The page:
"For example, in the introduction to this book . . . I allude to punctuation marks as the traffic signals of language: 'they tell us to slow down, notice this, take a detour, and stop.' And, well, I argued for that Oxford comma. It seemed to me that without the comma after 'detour,' this was a list of three instructions (the last a double one), not four. And here was a case where the stylistic reasons for its inclusion clearly outweighed the grammatical ones for taking it out. This was a decelerating sentence. The commas were incrementally applying the brakes. To omit the comma after 'detour' would have the sentence suddenly coasting at speed again instead of slowing down to the final halt."

Punctuation, as Truss repeatedly shows, calls forth violent emotions, and so please allow me to inject a personal note here. For years I have been making this very same argument and have judiciously employed serial commas in my carefully wrought, ever-euphonious, and possibly deathless prose. (See?) Yet my colleagues at Book World have scarcely waited for me to leave the building before they have swooped down on my sentences like grammatical comma-kazes. Triads became doublets. An extra pause for dramatic effect near a sentence's close -- lost to the world. Alas, the ordinary citizen little appreciates how such weekly heartbreaks mount up, how a once vigorous, optimistic soul may grow broken, cankered, and bitter. As Raymond Chandler once said, and truly: "I live for syntax."

Readers will find Eats, Shoots & Leaves a reliable guide. One would expect no less, after all. And yet it isn't a wholly satisfying book. For anyone seeking a punctuation reference for the desk, this one is overly padded with narrative and anecdote; what's more, it presents the English system, which differs slightly from the American (periods and commas are often outside quotation marks on the other side of the Atlantic). And there's no index. Truss certainly writes clearly and often with a pretty wit: "As a statement, 'no dogs please' is an indefensible generalisation, since many dogs do please, as a matter of fact; they make a point of it." Her diction neatly draws on British slang, technical terminology, and some appealingly unexpected adjectives and nouns (inglenook, palaver).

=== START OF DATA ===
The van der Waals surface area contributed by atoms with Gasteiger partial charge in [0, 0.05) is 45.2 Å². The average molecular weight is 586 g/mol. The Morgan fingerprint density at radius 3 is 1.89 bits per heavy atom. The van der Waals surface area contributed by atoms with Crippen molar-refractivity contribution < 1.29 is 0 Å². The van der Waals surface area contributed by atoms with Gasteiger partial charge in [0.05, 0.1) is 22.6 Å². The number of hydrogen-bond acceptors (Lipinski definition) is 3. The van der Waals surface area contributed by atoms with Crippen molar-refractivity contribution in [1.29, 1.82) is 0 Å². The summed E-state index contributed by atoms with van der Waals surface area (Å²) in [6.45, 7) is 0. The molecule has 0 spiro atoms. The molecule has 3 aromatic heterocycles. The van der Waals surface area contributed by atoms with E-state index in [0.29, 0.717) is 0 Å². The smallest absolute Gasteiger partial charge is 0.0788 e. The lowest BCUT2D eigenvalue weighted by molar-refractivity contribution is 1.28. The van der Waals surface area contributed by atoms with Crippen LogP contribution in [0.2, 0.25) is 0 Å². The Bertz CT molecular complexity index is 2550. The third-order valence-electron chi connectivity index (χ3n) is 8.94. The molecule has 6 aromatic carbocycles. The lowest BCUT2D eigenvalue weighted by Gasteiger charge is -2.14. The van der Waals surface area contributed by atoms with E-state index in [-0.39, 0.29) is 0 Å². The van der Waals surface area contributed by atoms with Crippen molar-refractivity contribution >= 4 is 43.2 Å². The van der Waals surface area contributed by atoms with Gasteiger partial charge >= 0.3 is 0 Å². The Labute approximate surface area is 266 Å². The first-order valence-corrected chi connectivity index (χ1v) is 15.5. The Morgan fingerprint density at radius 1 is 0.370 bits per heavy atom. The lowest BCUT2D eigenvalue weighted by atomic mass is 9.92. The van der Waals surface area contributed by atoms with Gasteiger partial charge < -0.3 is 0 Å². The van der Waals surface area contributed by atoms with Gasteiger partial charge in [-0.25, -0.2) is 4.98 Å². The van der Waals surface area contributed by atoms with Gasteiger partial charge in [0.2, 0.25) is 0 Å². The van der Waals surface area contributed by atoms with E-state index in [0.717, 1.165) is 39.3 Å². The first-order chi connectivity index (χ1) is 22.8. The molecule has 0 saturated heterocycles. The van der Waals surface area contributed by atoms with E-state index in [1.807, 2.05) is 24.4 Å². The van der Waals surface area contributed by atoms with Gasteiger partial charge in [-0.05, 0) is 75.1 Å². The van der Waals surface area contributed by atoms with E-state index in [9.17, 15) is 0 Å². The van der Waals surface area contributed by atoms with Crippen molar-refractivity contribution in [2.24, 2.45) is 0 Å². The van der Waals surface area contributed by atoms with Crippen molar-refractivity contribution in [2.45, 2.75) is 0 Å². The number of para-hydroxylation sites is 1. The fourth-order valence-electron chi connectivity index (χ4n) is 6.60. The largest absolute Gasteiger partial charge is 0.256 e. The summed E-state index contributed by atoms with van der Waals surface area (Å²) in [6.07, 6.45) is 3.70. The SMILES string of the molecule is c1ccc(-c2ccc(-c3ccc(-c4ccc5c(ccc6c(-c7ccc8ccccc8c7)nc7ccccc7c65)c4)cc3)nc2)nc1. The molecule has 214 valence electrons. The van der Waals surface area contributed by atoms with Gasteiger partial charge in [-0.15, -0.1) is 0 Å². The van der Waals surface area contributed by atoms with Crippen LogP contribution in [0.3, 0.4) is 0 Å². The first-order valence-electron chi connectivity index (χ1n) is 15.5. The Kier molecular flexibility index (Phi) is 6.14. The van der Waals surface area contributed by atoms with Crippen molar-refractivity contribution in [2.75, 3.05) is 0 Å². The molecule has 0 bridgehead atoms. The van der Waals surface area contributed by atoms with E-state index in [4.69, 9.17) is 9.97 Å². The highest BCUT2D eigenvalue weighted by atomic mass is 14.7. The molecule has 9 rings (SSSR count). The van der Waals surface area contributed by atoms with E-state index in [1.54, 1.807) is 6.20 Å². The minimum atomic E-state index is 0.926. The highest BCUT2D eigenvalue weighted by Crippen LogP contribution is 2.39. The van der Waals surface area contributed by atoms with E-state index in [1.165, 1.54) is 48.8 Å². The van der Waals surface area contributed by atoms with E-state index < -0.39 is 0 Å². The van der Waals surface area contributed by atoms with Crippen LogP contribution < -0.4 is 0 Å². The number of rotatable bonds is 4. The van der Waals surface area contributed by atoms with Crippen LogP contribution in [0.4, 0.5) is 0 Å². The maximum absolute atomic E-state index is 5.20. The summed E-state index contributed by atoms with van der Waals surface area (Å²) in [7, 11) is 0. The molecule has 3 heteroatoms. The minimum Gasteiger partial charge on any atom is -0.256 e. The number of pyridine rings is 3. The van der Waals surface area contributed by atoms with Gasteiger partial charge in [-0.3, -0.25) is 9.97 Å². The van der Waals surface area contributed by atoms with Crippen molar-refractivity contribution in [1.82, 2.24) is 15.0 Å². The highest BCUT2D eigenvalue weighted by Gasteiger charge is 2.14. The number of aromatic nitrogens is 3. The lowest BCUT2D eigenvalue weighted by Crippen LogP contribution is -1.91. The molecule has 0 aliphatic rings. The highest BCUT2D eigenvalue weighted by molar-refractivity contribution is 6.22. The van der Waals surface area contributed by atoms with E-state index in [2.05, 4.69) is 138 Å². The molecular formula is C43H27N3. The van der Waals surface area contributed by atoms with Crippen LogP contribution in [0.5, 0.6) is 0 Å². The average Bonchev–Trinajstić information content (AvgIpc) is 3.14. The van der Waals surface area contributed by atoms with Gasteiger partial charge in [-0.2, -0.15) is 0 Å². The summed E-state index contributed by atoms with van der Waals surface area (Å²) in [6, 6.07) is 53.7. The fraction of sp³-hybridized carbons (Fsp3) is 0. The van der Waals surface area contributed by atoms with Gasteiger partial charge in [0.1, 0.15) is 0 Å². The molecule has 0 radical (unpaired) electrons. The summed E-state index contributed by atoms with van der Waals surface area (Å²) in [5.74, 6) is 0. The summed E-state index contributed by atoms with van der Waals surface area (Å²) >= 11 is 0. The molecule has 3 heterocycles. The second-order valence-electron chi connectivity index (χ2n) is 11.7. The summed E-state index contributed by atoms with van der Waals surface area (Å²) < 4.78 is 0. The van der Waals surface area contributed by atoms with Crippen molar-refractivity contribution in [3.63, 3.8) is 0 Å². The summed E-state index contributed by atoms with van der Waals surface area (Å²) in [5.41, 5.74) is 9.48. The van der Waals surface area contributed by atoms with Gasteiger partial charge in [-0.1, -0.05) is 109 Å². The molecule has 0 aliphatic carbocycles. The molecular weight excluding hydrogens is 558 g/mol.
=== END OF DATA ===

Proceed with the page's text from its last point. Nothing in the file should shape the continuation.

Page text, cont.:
The problem lies in the book's tone. Its pitch strikes me as a little shrill, over bright. Truss often sounds like a journalist exaggerating both her feelings and her prose for cutesy effect. As a result, the humorous flourishes sometimes come across as forced, brittle, even slightly condescending: "I hear there are now Knightsbridge clinics offering semicolonic irrigation. . . . That imaginative chap Charlemagne (forward-looking Holy Roman Emperor). " She asserts, twice, that she would like to have carried the babies of the Renaissance printer Aldus Manutius (reputed inventor of the semicolon).

Oh well. People don't like all my jokes either, and it's hard to argue against the evidence of huge sales. Still, I think Karen Elizabeth Gordon's several books about grammar and punctuation (e.g., The Deluxe Transitive Vampire) offer a more delicious, raffine wit, while also being efficiently organized for practical use. But Eats, Shoots & Leaves deserves your attention, if only for its final plea to preserve the rudiments of correct punctuation against the onslaught of e-mail netspeak. Let Truss have the final, telling word:

"Remember that thing Truman Capote said years ago about Jack Kerouac. 'That's not writing, it's typing.' I keep thinking that what we do now, with this medium of instant delivery, isn't writing, and doesn't even qualify as typing either: it's just sending." *

Michael Dirda's e-mail address is dirdam@washpost.com. His online discussion of books takes place each Wednesday at 2 p.m. on washingtonpost.com.